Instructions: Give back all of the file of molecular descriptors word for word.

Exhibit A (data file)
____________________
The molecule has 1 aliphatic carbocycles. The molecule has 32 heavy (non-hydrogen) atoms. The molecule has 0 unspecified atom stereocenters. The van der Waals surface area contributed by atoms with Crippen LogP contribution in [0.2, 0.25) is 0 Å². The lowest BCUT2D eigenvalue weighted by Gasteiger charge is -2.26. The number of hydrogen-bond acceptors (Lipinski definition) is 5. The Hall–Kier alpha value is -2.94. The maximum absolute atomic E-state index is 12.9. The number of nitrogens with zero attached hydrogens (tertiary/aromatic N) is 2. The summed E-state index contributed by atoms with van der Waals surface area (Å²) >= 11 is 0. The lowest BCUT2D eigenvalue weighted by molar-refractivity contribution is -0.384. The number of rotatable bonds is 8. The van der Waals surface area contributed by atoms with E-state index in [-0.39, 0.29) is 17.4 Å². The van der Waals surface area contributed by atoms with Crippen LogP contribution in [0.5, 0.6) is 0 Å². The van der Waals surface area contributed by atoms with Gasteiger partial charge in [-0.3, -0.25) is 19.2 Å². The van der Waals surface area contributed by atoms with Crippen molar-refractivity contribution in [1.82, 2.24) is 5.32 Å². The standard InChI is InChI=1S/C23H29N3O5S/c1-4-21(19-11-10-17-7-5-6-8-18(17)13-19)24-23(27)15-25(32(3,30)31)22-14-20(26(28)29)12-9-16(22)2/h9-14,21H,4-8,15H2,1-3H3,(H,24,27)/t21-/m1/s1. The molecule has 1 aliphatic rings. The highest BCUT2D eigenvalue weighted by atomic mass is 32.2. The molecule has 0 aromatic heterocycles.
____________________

The molecule has 1 aliphatic carbocycles. The molecule has 32 heavy (non-hydrogen) atoms. The molecule has 0 unspecified atom stereocenters. The van der Waals surface area contributed by atoms with Crippen LogP contribution in [0.2, 0.25) is 0 Å². The lowest BCUT2D eigenvalue weighted by Gasteiger charge is -2.26. The number of hydrogen-bond acceptors (Lipinski definition) is 5. The Hall–Kier alpha value is -2.94. The maximum absolute atomic E-state index is 12.9. The number of nitrogens with zero attached hydrogens (tertiary/aromatic N) is 2. The summed E-state index contributed by atoms with van der Waals surface area (Å²) >= 11 is 0. The lowest BCUT2D eigenvalue weighted by molar-refractivity contribution is -0.384. The number of rotatable bonds is 8. The van der Waals surface area contributed by atoms with E-state index in [-0.39, 0.29) is 17.4 Å². The van der Waals surface area contributed by atoms with Crippen LogP contribution in [0.5, 0.6) is 0 Å². The van der Waals surface area contributed by atoms with Gasteiger partial charge in [-0.3, -0.25) is 19.2 Å². The van der Waals surface area contributed by atoms with Crippen molar-refractivity contribution in [1.82, 2.24) is 5.32 Å². The standard InChI is InChI=1S/C23H29N3O5S/c1-4-21(19-11-10-17-7-5-6-8-18(17)13-19)24-23(27)15-25(32(3,30)31)22-14-20(26(28)29)12-9-16(22)2/h9-14,21H,4-8,15H2,1-3H3,(H,24,27)/t21-/m1/s1. The molecule has 1 aliphatic rings. The highest BCUT2D eigenvalue weighted by atomic mass is 32.2. The molecule has 0 aromatic heterocycles.